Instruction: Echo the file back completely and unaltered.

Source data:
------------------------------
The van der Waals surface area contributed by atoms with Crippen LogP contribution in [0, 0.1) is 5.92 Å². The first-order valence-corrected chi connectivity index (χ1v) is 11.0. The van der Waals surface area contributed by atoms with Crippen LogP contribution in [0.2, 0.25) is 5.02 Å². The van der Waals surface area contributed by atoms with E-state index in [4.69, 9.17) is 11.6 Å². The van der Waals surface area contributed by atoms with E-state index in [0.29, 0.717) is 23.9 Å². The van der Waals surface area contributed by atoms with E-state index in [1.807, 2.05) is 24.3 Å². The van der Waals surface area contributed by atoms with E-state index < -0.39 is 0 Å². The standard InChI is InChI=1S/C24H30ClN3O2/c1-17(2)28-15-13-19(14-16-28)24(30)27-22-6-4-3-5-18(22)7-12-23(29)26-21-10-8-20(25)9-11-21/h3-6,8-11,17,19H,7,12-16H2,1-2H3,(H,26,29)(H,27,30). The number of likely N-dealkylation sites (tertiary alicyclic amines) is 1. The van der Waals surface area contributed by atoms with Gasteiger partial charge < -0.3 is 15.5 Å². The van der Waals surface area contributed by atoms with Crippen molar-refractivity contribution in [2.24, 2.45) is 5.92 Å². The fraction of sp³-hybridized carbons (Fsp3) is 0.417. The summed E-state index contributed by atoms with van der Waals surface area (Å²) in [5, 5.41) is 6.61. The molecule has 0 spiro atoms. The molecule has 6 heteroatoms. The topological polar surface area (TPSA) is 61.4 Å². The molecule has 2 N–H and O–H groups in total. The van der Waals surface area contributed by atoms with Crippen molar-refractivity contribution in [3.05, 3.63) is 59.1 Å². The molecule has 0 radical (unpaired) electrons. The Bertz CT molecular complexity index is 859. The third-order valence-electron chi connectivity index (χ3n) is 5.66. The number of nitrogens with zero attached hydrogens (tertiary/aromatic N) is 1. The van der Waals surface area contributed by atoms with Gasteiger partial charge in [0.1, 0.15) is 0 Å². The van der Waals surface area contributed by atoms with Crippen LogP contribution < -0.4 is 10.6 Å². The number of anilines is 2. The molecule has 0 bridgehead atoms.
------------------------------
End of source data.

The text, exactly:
The van der Waals surface area contributed by atoms with Crippen LogP contribution in [0, 0.1) is 5.92 Å². The first-order valence-corrected chi connectivity index (χ1v) is 11.0. The van der Waals surface area contributed by atoms with Crippen LogP contribution in [0.2, 0.25) is 5.02 Å². The van der Waals surface area contributed by atoms with E-state index in [4.69, 9.17) is 11.6 Å². The van der Waals surface area contributed by atoms with E-state index in [0.29, 0.717) is 23.9 Å². The van der Waals surface area contributed by atoms with E-state index in [1.807, 2.05) is 24.3 Å². The van der Waals surface area contributed by atoms with E-state index < -0.39 is 0 Å². The standard InChI is InChI=1S/C24H30ClN3O2/c1-17(2)28-15-13-19(14-16-28)24(30)27-22-6-4-3-5-18(22)7-12-23(29)26-21-10-8-20(25)9-11-21/h3-6,8-11,17,19H,7,12-16H2,1-2H3,(H,26,29)(H,27,30). The number of likely N-dealkylation sites (tertiary alicyclic amines) is 1. The van der Waals surface area contributed by atoms with Gasteiger partial charge < -0.3 is 15.5 Å². The van der Waals surface area contributed by atoms with Crippen molar-refractivity contribution in [2.24, 2.45) is 5.92 Å². The fraction of sp³-hybridized carbons (Fsp3) is 0.417. The summed E-state index contributed by atoms with van der Waals surface area (Å²) in [5, 5.41) is 6.61. The molecule has 0 spiro atoms. The molecule has 6 heteroatoms. The topological polar surface area (TPSA) is 61.4 Å². The molecule has 2 N–H and O–H groups in total. The van der Waals surface area contributed by atoms with Crippen molar-refractivity contribution in [3.05, 3.63) is 59.1 Å². The molecule has 0 radical (unpaired) electrons. The Bertz CT molecular complexity index is 859. The third-order valence-electron chi connectivity index (χ3n) is 5.66. The number of nitrogens with zero attached hydrogens (tertiary/aromatic N) is 1. The van der Waals surface area contributed by atoms with Gasteiger partial charge in [0.1, 0.15) is 0 Å². The van der Waals surface area contributed by atoms with Crippen LogP contribution < -0.4 is 10.6 Å². The number of anilines is 2. The molecule has 0 bridgehead atoms.